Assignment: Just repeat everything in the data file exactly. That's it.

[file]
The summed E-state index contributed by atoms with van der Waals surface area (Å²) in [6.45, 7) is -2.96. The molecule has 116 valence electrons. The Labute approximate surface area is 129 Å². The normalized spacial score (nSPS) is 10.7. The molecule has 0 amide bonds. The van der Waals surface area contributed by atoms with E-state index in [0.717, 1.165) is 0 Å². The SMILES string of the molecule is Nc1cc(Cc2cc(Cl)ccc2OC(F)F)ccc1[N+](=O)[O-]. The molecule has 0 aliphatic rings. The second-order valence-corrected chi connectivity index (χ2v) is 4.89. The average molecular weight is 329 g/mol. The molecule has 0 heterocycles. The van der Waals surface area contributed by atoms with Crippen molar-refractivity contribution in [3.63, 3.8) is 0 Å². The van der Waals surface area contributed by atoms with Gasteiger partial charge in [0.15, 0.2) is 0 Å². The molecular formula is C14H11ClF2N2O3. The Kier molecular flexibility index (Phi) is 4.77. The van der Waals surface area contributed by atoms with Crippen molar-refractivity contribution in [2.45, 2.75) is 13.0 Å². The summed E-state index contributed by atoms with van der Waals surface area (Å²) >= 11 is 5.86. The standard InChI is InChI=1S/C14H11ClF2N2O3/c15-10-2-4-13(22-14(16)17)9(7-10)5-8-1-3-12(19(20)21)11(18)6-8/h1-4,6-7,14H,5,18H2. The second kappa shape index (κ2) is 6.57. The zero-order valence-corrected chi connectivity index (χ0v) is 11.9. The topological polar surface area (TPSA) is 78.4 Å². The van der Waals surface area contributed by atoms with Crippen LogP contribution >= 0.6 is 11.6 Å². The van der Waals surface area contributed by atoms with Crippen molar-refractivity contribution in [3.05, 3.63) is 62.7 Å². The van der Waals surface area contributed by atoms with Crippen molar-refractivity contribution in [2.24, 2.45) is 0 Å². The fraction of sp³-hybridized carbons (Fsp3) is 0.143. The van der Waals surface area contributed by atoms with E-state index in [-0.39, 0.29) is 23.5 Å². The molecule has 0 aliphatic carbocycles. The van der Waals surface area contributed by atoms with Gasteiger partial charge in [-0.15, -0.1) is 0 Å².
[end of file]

The summed E-state index contributed by atoms with van der Waals surface area (Å²) in [6.45, 7) is -2.96. The molecule has 116 valence electrons. The Labute approximate surface area is 129 Å². The normalized spacial score (nSPS) is 10.7. The molecule has 0 amide bonds. The van der Waals surface area contributed by atoms with E-state index in [0.717, 1.165) is 0 Å². The SMILES string of the molecule is Nc1cc(Cc2cc(Cl)ccc2OC(F)F)ccc1[N+](=O)[O-]. The molecule has 0 aliphatic rings. The second-order valence-corrected chi connectivity index (χ2v) is 4.89. The average molecular weight is 329 g/mol. The molecule has 0 heterocycles. The van der Waals surface area contributed by atoms with Crippen molar-refractivity contribution in [3.63, 3.8) is 0 Å². The van der Waals surface area contributed by atoms with Gasteiger partial charge in [0.15, 0.2) is 0 Å². The molecular formula is C14H11ClF2N2O3. The Kier molecular flexibility index (Phi) is 4.77. The van der Waals surface area contributed by atoms with Crippen molar-refractivity contribution in [2.45, 2.75) is 13.0 Å². The summed E-state index contributed by atoms with van der Waals surface area (Å²) >= 11 is 5.86. The standard InChI is InChI=1S/C14H11ClF2N2O3/c15-10-2-4-13(22-14(16)17)9(7-10)5-8-1-3-12(19(20)21)11(18)6-8/h1-4,6-7,14H,5,18H2. The second kappa shape index (κ2) is 6.57. The zero-order valence-corrected chi connectivity index (χ0v) is 11.9. The topological polar surface area (TPSA) is 78.4 Å². The van der Waals surface area contributed by atoms with Crippen LogP contribution >= 0.6 is 11.6 Å². The van der Waals surface area contributed by atoms with Crippen molar-refractivity contribution in [3.05, 3.63) is 62.7 Å². The van der Waals surface area contributed by atoms with Crippen molar-refractivity contribution in [2.24, 2.45) is 0 Å². The fraction of sp³-hybridized carbons (Fsp3) is 0.143. The van der Waals surface area contributed by atoms with E-state index in [-0.39, 0.29) is 23.5 Å². The molecule has 0 aliphatic carbocycles. The van der Waals surface area contributed by atoms with Gasteiger partial charge in [-0.15, -0.1) is 0 Å².